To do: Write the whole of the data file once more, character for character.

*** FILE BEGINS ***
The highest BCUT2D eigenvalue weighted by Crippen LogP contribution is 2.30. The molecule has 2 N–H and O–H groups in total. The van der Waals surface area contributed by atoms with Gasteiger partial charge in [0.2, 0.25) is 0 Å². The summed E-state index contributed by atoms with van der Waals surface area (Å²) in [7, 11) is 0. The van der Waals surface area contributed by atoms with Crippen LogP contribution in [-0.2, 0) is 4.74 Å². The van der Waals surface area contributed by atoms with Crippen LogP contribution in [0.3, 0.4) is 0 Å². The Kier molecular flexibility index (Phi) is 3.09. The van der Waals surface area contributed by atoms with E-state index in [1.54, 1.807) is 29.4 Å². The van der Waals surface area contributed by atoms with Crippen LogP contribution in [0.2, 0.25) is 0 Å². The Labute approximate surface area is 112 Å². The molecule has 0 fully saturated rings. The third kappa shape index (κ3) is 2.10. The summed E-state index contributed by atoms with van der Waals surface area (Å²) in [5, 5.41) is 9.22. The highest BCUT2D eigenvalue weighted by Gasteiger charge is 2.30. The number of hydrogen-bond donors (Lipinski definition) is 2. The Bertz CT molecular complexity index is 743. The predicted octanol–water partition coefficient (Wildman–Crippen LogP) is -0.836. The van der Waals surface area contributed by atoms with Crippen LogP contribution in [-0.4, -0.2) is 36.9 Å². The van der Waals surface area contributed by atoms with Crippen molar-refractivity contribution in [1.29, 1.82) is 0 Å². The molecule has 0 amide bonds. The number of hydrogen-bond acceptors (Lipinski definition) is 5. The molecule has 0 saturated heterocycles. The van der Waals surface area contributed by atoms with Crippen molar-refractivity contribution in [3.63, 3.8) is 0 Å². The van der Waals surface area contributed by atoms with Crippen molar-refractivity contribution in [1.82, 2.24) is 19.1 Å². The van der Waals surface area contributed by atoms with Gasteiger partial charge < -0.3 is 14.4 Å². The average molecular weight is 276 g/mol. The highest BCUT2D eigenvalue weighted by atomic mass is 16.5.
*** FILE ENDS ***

The highest BCUT2D eigenvalue weighted by Crippen LogP contribution is 2.30. The molecule has 2 N–H and O–H groups in total. The van der Waals surface area contributed by atoms with Gasteiger partial charge in [0.2, 0.25) is 0 Å². The summed E-state index contributed by atoms with van der Waals surface area (Å²) in [7, 11) is 0. The van der Waals surface area contributed by atoms with Crippen LogP contribution in [-0.2, 0) is 4.74 Å². The van der Waals surface area contributed by atoms with Crippen LogP contribution in [0.3, 0.4) is 0 Å². The Kier molecular flexibility index (Phi) is 3.09. The van der Waals surface area contributed by atoms with E-state index in [1.54, 1.807) is 29.4 Å². The van der Waals surface area contributed by atoms with Crippen LogP contribution in [0.2, 0.25) is 0 Å². The Labute approximate surface area is 112 Å². The molecule has 0 fully saturated rings. The third kappa shape index (κ3) is 2.10. The summed E-state index contributed by atoms with van der Waals surface area (Å²) in [5, 5.41) is 9.22. The highest BCUT2D eigenvalue weighted by Gasteiger charge is 2.30. The number of hydrogen-bond donors (Lipinski definition) is 2. The Bertz CT molecular complexity index is 743. The predicted octanol–water partition coefficient (Wildman–Crippen LogP) is -0.836. The van der Waals surface area contributed by atoms with Crippen LogP contribution in [-0.4, -0.2) is 36.9 Å². The van der Waals surface area contributed by atoms with Crippen molar-refractivity contribution in [1.29, 1.82) is 0 Å². The molecule has 0 amide bonds. The number of hydrogen-bond acceptors (Lipinski definition) is 5. The molecule has 0 saturated heterocycles. The van der Waals surface area contributed by atoms with Crippen molar-refractivity contribution in [3.63, 3.8) is 0 Å². The van der Waals surface area contributed by atoms with Crippen molar-refractivity contribution in [1.82, 2.24) is 19.1 Å². The van der Waals surface area contributed by atoms with Gasteiger partial charge < -0.3 is 14.4 Å². The average molecular weight is 276 g/mol. The highest BCUT2D eigenvalue weighted by atomic mass is 16.5.